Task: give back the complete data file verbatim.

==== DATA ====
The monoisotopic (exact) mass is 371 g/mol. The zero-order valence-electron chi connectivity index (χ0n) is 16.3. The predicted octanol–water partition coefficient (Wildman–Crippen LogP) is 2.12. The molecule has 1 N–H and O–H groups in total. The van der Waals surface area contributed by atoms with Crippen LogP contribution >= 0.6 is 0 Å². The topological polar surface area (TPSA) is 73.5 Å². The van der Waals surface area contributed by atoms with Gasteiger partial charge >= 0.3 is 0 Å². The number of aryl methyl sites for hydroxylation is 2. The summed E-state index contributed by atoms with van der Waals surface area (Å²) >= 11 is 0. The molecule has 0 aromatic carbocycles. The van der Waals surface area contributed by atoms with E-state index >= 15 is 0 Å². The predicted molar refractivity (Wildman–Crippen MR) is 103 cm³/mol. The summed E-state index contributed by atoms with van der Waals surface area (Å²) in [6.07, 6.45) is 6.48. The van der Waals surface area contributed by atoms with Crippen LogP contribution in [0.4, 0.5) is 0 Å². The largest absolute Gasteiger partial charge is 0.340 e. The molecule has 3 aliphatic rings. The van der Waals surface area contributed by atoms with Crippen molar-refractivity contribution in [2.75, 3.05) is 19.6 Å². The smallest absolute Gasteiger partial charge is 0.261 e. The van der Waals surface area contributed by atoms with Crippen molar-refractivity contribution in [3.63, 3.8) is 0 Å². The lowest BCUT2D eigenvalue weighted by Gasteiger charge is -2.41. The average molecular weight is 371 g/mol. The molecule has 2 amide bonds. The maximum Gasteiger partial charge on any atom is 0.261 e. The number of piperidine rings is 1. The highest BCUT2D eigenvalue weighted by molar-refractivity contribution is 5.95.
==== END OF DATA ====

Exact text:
The monoisotopic (exact) mass is 371 g/mol. The zero-order valence-electron chi connectivity index (χ0n) is 16.3. The predicted octanol–water partition coefficient (Wildman–Crippen LogP) is 2.12. The molecule has 1 N–H and O–H groups in total. The van der Waals surface area contributed by atoms with Crippen LogP contribution >= 0.6 is 0 Å². The topological polar surface area (TPSA) is 73.5 Å². The van der Waals surface area contributed by atoms with Gasteiger partial charge >= 0.3 is 0 Å². The number of aryl methyl sites for hydroxylation is 2. The summed E-state index contributed by atoms with van der Waals surface area (Å²) >= 11 is 0. The molecule has 0 aromatic carbocycles. The van der Waals surface area contributed by atoms with E-state index >= 15 is 0 Å². The predicted molar refractivity (Wildman–Crippen MR) is 103 cm³/mol. The summed E-state index contributed by atoms with van der Waals surface area (Å²) in [6.07, 6.45) is 6.48. The van der Waals surface area contributed by atoms with Crippen LogP contribution in [0.4, 0.5) is 0 Å². The largest absolute Gasteiger partial charge is 0.340 e. The molecule has 3 aliphatic rings. The van der Waals surface area contributed by atoms with Crippen molar-refractivity contribution in [2.75, 3.05) is 19.6 Å². The smallest absolute Gasteiger partial charge is 0.261 e. The van der Waals surface area contributed by atoms with Crippen molar-refractivity contribution in [3.63, 3.8) is 0 Å². The lowest BCUT2D eigenvalue weighted by Gasteiger charge is -2.41. The average molecular weight is 371 g/mol. The molecule has 2 amide bonds. The maximum Gasteiger partial charge on any atom is 0.261 e. The number of piperidine rings is 1. The highest BCUT2D eigenvalue weighted by molar-refractivity contribution is 5.95.